To gather the fragments: The social significance of food and drink in early Christian ritual meals

To gather the fragments: The social significance of food and drink in early Christian ritual meals

By Andrew Brian McGowan

PhD Dissertation, University of Notre Dame, 1996

Abstract: The history of the eucharistic meals of early Christianity has been seen largely in terms of certain formal elements derived from one or other model of practice attributed to Jesus and the early Church. Most historical accounts fail to take account of evidence suggesting diversity in various respects including the use of foods. Consideration of these events as meals, employing aspects of social theory and comparative method, rather than merely as sacramental acts, offers the possibility of further development both of the historical account and of interpretation.

In particular, foods can be understood as signs in a symbolic system. Communal meals involving the use of cheese, milk, salt, oil and vegetables are attested. The largest single set of exceptions to the pattern of using bread and wine is that of a “bread-and-water” tradition prominent in early Asian and Syrian Christianity. This tradition, and many of the cases where additional foods are used, involves rejection of meat, and seems to reflect an asceticism based not on concern for the individual body but on maintenance of a dissident community and avoidance of the cuisine of pagan sacrifice.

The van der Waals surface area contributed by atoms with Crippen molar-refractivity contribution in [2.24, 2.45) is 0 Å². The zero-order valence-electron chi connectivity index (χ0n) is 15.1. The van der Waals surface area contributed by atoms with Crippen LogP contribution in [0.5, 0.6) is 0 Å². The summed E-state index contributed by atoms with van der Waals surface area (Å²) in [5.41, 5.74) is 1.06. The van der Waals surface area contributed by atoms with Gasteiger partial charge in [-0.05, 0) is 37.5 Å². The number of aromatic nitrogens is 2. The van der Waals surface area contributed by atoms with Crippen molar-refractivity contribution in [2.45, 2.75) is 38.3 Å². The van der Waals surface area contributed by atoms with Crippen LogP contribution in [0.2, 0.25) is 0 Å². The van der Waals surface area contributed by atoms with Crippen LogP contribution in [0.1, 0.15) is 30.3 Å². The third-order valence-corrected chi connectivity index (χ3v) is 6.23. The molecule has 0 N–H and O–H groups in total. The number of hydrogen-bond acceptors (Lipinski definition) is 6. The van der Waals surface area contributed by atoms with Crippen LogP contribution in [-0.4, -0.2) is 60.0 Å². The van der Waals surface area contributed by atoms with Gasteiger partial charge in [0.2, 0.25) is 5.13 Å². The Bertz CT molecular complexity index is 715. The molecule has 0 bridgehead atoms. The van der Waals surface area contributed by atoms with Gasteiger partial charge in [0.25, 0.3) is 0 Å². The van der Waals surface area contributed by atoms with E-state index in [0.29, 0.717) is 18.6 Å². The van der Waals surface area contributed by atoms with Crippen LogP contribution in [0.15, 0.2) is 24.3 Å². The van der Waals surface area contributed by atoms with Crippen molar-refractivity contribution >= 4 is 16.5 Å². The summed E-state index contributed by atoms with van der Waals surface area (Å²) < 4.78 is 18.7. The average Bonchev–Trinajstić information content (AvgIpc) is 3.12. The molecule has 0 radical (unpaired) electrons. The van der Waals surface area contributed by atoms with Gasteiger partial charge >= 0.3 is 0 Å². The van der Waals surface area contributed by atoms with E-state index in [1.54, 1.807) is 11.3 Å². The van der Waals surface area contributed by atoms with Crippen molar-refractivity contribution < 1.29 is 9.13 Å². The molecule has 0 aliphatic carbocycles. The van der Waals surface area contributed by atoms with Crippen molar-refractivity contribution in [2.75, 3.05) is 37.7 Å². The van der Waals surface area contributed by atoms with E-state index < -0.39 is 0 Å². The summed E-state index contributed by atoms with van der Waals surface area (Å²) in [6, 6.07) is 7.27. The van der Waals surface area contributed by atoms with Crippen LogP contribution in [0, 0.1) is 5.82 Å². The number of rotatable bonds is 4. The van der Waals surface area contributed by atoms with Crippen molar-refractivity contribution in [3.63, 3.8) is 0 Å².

These dietary concerns are not limited either to liturgical or general eating, but link communal and other meals. The ascetic meal tradition borrows from Judaism, but does not reflect distinctive Jewish concerns so much as earlier patterns of dissident eating found in both Jewish and Gentile cultures. It is also likely to be as early as other forms of eucharistic meal, rather than a late ascetic modification of the better-known eucharist that used wine. The eventually-normative tradition of using bread and wine can better be understood as a more accommodating but still critical response to pagan patterns of eating, and not merely as the repetition of a dominically-instituted memorial.

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